We all want to get paid.
As ‘free’ continues to become the norm for data, information, apps and services, developers reach to advertising to fill the ‘P’ part of their profit and loss statements. Internet revenue hit $7.3 billion in Q1 this year, according to PwC – so someone must be clicking those ads.
With advertising, more clicks means more cash. We all want more cash – and the two most common ways to get high Click-Through Rates straight away seem to be:
- annoy, trick, deceive, or
- make the ad, and with it the experience, meaningful and contextually relevant (that is, give me ads that are relevant to what I am doing that might actually help me complete the task I am performing)
#1 might get you a higher CTR over the short term, but #2 has a much better chance of providing real value to your users and leading to a long-term, sustainable relationship.
When a visitor comes to your webpage, or a user interacts with your mobile app, you have been granted the ever-so-brief attention of a human being. This is a rare and important moment; this is an opportunity for you to build a meaningful relationship with them.
Don’t waste it.
Have you ever heard the question: “Are you doing Scrum? I mean, really doing scrum?” Or: “If I take the Scrum textbook practices, but change one or two things to suit my business, software or people, is that still Scrum?”
At the Agile Lean Europe Unconference in Berlin yesterday there was quite a bit of talk about what Scrum is, and what it actually means to ‘do’ scrum. There was an open space on the topic, where one of the participants said, in response to the above questions: “the answer should be, Who cares?”.
There’s a concept borrowed from Japanese Zen practices called ‘Mu‘. Mu is the third possible answer to a binary (yes/no) question.
“Are taxes good or bad?”
The answer is they are neither good nor bad. The real answer is larger than the context of the question that was asked. The answer is ‘Mu’. What Mu is really saying, is, “un-ask the question”.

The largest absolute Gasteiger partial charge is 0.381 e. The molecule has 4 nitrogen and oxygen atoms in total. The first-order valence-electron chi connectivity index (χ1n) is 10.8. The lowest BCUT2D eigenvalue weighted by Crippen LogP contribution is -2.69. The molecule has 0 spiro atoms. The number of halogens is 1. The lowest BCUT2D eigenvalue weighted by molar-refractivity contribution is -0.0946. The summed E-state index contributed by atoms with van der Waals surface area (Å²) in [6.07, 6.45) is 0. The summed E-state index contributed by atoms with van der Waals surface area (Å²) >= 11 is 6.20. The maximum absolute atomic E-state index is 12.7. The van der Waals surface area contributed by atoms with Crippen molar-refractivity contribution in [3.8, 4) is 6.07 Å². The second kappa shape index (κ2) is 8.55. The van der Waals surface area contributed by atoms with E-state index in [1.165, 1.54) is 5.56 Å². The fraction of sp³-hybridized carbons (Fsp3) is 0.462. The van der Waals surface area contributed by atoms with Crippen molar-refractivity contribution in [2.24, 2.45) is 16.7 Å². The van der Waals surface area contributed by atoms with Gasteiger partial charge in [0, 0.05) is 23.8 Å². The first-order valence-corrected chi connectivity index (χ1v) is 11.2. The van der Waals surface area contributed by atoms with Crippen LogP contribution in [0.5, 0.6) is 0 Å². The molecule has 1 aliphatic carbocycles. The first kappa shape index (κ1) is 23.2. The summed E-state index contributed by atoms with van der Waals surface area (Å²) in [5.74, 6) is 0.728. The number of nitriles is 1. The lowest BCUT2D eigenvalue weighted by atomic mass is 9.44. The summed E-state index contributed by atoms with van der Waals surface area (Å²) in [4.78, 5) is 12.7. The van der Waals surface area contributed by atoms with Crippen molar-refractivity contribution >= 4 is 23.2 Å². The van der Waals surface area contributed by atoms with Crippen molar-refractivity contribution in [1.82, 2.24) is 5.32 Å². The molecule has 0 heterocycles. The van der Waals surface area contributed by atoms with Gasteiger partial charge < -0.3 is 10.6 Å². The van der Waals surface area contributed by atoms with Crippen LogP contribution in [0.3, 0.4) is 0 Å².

Another example: think about a single bit in a read-only memory module in your computer. When the power is off, is the state of the bit 1 or 0? The answer is: it is neither. It is in a Mu-state.
Back to the original topic. “If I change this or that from Scrum, is it still Scrum?” The answer is Mu. It doesn’t matter if it is still scrum or not. What matters is if you are delivering high quality software. If you are measuring that software and iterating. If you avoid waste and decrease time-to-production. If your team is happy, self-organising and efficient. Who cares if it’s “scrum”?
* Note: Robert M. Pirsig speaks about Mu in his amazing 1974 book, “Zen and the art of motorcycle maintenance“.
My Atari 2600 never got a firmware update. Not a single one. Neither did any of the game cartridges that came with it.
In the early days of software, ‘soft’ware was really just a different kind of hardware. It was built, packaged and shipped exactly once. If you shipped it with a bug, that bug would stay there.
‘Softer’ storage types (tapes, floppy disks, etc) and better distribution allowed software companies to release new versions more often. Many years between major versions became one or two years, but updates to a specific version were uncommon.
The internet shortened the cycle even further – turning one or two years to months for many software products, and allowing automatic updates of existing versions to fix bugs, patch security holes, and so on.
Seamless and fully-integrated update and application management technology, like the App Store for Mac, can bring the cycle down even futher – changing months to weeks between updates.
What happens when the cycle is even shorter? Then you get web products. Sites like WordPress.com or Amazon can push an updates to production servers multiple times per day.
How fast are you?